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RE: GSBN:Straube Plaster Report
I would ask Don Fugler if it is OK to distribute this report widely. He
would likely prefer to have you download it from a CMHC website, thereby
quantifying and tracking the interest in SB (and supporting future work).
Don? What do you think?
Civil Engineering Dept and School of Architecture
University of Waterloo
T: 519 888 4015 F: 519 888 6197
From: the black range [mailto:email@example.com]
Sent: Sunday, December 03, 2000 10:25 AM
Subject: GSBN:Straube Plaster Report
Rob Tom mentioned the John Straube Report on Plaster and Stucco. The
Conclusions it reached are below. I have the 17-page report in a PDF file
(I bet John does too) available via email. Should I post it? (It's a big
file...) - Catherine Wanek
Moisture Properties of Plaster and Stucco for Strawbale Buildings CMHC
John Straube PG. 17
Based on the test data, several conclusions can be drawn:
1. Cement : sand stuccos are relatively vapour impermeable, in fact a 40 mm
thick cement stucco will act as a vapour barrier.
2. The addition of lime has a dramatic effect on vapour permeance. The pure
lime samples are very vapour permeable.
3. Applying an oil paint to a moderately permeable 1:1:6 stucco will
provide a permeance of less than 60 metric perms (1 US perms) and thus meet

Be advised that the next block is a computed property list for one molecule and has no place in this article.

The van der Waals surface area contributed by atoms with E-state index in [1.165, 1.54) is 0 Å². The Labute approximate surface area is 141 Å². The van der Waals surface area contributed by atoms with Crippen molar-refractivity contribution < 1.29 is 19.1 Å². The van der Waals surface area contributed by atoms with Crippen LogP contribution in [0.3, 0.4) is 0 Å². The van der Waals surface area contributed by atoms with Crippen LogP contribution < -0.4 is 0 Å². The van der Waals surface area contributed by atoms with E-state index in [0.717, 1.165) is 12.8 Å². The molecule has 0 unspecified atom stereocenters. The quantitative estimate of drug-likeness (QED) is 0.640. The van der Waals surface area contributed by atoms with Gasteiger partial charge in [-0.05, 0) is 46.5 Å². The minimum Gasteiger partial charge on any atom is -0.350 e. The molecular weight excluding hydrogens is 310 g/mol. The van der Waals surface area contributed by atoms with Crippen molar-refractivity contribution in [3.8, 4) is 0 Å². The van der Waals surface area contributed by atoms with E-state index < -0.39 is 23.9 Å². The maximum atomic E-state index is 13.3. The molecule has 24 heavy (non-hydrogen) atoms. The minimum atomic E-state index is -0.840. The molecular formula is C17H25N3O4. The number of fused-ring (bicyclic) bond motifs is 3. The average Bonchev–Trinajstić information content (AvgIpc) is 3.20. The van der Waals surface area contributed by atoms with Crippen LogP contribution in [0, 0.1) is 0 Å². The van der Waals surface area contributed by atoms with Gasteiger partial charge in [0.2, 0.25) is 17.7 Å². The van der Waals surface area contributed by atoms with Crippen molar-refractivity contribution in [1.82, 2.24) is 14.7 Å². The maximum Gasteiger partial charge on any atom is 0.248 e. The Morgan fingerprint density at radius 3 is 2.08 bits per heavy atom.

the code requirements of a vapour barrier.
4. Applying latex paint to a 1:1:6 stucco reduces the permeance to about
200 metric perms (3.5 US Perms).
5. There was no large differences in behaviour between quicklime and
hydrated lime, although they behaved differently during application.
6. Quality elastomerics appear to high vapour permeance and low water
absorption. The performance of these products after a year or two of
exposure should be investigated. The use of vapour permeable elastomerics
can be recommended based
on these tests.
7. Siloxane appears to have no effect on the vapour permeance of cement and
cement:lime stucco while almost eliminating absorption. The use of siloxane
can be recommended based on these tests.
8. Linseed oil is not a very effective water repellent and does not
restrict vapour permeance. Thicker layers, and more coats should be
9. Calcium stearate as a cement additive reduces the vapour permeance and
has little effect on water absorption. Its use is not recommended based on